Violence, religion and hope

To the Journal editor:

The heart-breaking recent loss of over 4,000 children’s lives in the Middle East, perpetuated by religious extremists, approaches limits of human comprehension.

Such brutal violence is not new. But perpetration of these actions by leaders in the 21st century, now with access to nuclear weapons, is terrifying. The blood of children staining a landscape that served as the very origin of three great religions – Judaism, Christianity, Islam – is being justified by those in authority as collateral damage. This kind of reasoning is an insult to human decency.

The mix of politics and religion in the Middle East is a riddle of despair. How has it come to this? Some of us still choose to believe that religious life, at its best, offers frameworks for moral deliberation, spiritual exploration, and compassionate action. At times, it’s been that. Over the last years in the Upper Peninsula, faith-based volunteers provided the first shelters for the homeless, planted tens of thousands of trees, founded the first efforts to provide medical services to the underserved. Along with time spent at deer camps and hockey games, people of faith here in Northern Michigan have led the way welcoming and supporting refugees from Vietnam, Mexico, and Syria.

Currently, there is a massive defection from formal religious institutions across North America. Denominational leaders are facing a reckoning with the demise of a world they once knew.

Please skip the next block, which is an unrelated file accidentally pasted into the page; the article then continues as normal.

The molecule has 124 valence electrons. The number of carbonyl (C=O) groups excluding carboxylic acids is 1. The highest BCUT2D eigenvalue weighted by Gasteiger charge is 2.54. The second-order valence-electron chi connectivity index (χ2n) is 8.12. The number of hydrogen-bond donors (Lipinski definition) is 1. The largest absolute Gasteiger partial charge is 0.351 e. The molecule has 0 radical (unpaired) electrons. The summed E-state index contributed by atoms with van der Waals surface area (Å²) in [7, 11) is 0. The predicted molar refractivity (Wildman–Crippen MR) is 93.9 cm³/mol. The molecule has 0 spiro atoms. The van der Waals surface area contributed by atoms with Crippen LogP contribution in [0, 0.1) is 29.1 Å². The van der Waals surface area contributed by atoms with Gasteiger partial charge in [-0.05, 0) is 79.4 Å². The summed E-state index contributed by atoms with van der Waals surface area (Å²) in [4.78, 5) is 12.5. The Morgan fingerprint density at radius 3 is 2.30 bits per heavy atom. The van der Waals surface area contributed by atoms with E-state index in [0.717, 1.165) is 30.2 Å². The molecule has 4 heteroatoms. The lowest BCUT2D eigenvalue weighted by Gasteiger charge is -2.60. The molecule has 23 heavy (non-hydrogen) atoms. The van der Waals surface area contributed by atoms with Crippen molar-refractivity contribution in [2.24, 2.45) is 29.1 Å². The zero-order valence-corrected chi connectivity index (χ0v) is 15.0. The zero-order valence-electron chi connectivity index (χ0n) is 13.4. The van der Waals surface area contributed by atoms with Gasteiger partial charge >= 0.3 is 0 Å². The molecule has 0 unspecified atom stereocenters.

There is hopeful news. Poets, musicians, and artists serve many of us now as our new priests. They document and memorialize both our suffering and our grasping for signs of hope. We need to listen. Not long ago, Pope Francis invited some of the world’s most prominent poets, musicians, and artists (few connected with any organized religion) to travel to Rome so he could do just that. Despite harsh criticism, this one-time Jesuit priest who never owned a car, continues to boldly warn that our planet cannot exist with its levels of violence, fevered consumption of material goods, and unprecedented destruction of natural resources.

There isn’t yet any clear map ahead, but an important step will involve new thinking about our respective troubled emotional lives, the need for healthy rituals, and the power of a symbolic life. Margaret Mead, the renowned anthropologist, after studying cultures around the world, said that without religion, humans become their own gods. History has proven, she said, we will become, like Stalin or Mao, monsters.

At the same time, we should recognize that religion is often part of the problem if it exists only to protect or serve its own interests. The Dalai Lama put it even clearer. He once remarked religion is like tea. It can be good for you. But kindness, like water, is better.

The dynamics of violence, domestic, cultural, global, are rooted deep within the human heart. If not constrained, transformed, they destroy first the most vulnerable among us. A day ago, a war correspondent from the Middle East reported that children hiding in the ruins of Gaza are writing their names on their arms. If and when the bombs fall again, they hope family members will be able to identify their bodies.

We also know one thing for certain: Violence hates beauty, justice, compassion. There are choices to be made. By each of us. The ending of whatever story we are living is still unfinished. Carl Braaten, a prophetic Protestant theologian once shared with a group of us as new seminarians. “No one can hate like a religion person can. No one can love like one can either.”


Cedar Tree Institute



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